When we think of mutated cells, some of us think of monsters. Some of us may think about cancer. But did you know that we all have mutated cells cruising around our bodies every day? Let me explain.
Defining Mutated Cells
A mutated cell occurs when the genetic sequence that makes up that cell becomes permanently altered in some way. These mutations can be hereditary (genetic) or they can be somatic (acquired). Inherited mutations are present before birth and throughout life, and these mutations can be passed on to the next generation.
Somatic mutations, on the other hand, are acquired at some point during the person’s life, perhaps due to constant overexposure to the sun, chemicals, or smoking for example. Some of these cells are so dysfunctional that they can’t function normally nor can they divide and replicate. A few do grow and divide, so the genetic mutation is passed on to the cloned cells that are created within that person. While mutations can cause diseases, such as cancer, your body is constantly identifying these cells and taking them out by attacking them.
Our feature study today focuses on these somatic mutations in the hematologic system and the conditions in which these mutations are associated.
The Hematologic System and Hematopoiesis
The hematologic system consists of blood and blood-producing tissues (e.g., bone marrow) as well as immune cells, so hematologic conditions would include leukemias, myelomas, and lymphomas for example. Another term you need to be familiar with is hematopoiesis, which is the process of blood cell (red, white, and platelets) production by hematopoietic stem cells in the bone marrow.
Your Risk of Mutated Cells May Increase as You Age
While cell mutations are understood to exist in those with hematologic disorders (cancer, for example, would be a result of the activation of these mutations), the new study set out to determine if these somatic (acquired) cell mutations were common in those without hematologic disorders.
DNA analysis of blood cells determined those subjects who had no inherited risk for (or who weren’t genetically prone to) hematologic diseases. The 160 genes that are known to be mutated in hematologic cancers were analyzed in the subjects without genetic risk. The results? While somatic mutations were rare in those under age 40, this significantly increased with aging as evidenced by the following results:
- Age 60–69: 5.6% had somatic mutations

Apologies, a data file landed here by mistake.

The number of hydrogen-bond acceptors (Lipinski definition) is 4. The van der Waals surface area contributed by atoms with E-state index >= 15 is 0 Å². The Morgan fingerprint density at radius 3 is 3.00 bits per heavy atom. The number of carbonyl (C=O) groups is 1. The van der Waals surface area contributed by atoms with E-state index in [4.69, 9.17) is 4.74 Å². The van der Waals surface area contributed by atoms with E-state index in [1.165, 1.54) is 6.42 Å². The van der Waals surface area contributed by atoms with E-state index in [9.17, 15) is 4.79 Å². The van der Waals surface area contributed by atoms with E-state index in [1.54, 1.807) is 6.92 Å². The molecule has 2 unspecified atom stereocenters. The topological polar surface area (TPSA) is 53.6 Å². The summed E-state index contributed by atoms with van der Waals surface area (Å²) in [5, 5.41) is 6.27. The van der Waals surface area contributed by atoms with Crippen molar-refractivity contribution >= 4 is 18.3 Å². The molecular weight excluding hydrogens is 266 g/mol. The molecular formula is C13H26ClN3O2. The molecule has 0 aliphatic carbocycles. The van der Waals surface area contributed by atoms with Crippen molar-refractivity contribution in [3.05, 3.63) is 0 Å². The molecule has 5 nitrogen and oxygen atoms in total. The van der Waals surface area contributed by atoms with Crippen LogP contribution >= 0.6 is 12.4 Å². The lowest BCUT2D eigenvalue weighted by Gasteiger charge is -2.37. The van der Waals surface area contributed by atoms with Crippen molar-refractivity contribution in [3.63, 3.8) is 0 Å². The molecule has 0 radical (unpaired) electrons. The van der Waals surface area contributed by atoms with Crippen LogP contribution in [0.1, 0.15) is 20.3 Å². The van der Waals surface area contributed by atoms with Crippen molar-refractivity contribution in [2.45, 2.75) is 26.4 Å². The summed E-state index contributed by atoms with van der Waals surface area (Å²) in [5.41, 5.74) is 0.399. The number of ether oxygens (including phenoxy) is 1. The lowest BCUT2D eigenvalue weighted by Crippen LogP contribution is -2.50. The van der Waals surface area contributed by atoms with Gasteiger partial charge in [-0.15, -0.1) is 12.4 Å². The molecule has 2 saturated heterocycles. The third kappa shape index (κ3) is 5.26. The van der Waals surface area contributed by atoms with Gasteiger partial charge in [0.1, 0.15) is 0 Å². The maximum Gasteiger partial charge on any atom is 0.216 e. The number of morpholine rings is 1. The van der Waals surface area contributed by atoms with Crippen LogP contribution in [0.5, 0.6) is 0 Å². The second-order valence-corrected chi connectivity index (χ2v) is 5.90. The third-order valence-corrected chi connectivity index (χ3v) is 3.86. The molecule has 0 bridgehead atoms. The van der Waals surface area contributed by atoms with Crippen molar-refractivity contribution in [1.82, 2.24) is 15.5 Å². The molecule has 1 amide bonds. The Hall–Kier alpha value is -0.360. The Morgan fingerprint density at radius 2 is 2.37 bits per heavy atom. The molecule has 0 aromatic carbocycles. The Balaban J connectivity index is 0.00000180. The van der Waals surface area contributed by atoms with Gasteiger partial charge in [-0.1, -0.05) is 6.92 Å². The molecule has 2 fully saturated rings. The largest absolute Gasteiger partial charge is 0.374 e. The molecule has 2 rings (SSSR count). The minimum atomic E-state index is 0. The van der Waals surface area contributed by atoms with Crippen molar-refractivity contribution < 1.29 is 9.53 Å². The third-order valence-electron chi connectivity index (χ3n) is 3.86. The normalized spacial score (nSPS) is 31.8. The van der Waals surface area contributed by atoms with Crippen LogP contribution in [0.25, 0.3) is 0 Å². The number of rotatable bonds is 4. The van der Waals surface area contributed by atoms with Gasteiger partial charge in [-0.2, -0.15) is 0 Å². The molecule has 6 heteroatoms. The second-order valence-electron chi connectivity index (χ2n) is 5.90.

- Age 70–79: 9.5% had somatic mutations
- Age 80–89: 11.7% had somatic mutations
- Age 90–108: 18.4% had somatic mutations
In these subjects, somatic mutations in the hematopoietic stem cells (the blood-producing cells) of bone marrow were not only associated with an increased risk of hematologic cancers with aging but also with all-cause mortality (death from any cause), heart disease, and stroke. These somatic mutations are found in bone marrow and blood cells, and this finding (predisease) on blood screening, for example, actually has a term: clonal hematopoiesis of indeterminate potential, or CHIP for short. In other words, somatic mutations (as evidenced by the detection of CHIP) in hematopoietic stem cells and the conditions associated with these mutations—cancer, heart disease, stroke, and more—increase as you age and are associated with your risk of death. The more of these abnormal cells, the more likely it is that you will die from a plethora of diseases.
The upshot? If confirmed by other studies, this is a VERY big discovery. Why? While we’re busy as doctors chasing cholesterol and other blood level or serum markers, the percentage of your cells that have mutated may turn out to be a far more important indicator of your overall health and risk of dying. If that’s the case, then your cumulative exposure to things like radiation, the sun, chemicals, electromagnetic fields, and the like may be an important metric that determines your health. On the other hand, we all have robust cellular machinery to repair these cell mutations. In people that live to be 100, it’s been noted that their cell repair mechanism doesn’t get degraded as much as they age. Hence, finding ways to keep that cell repair machinery revved up may be the next wonder drug, regardless of exposure levels!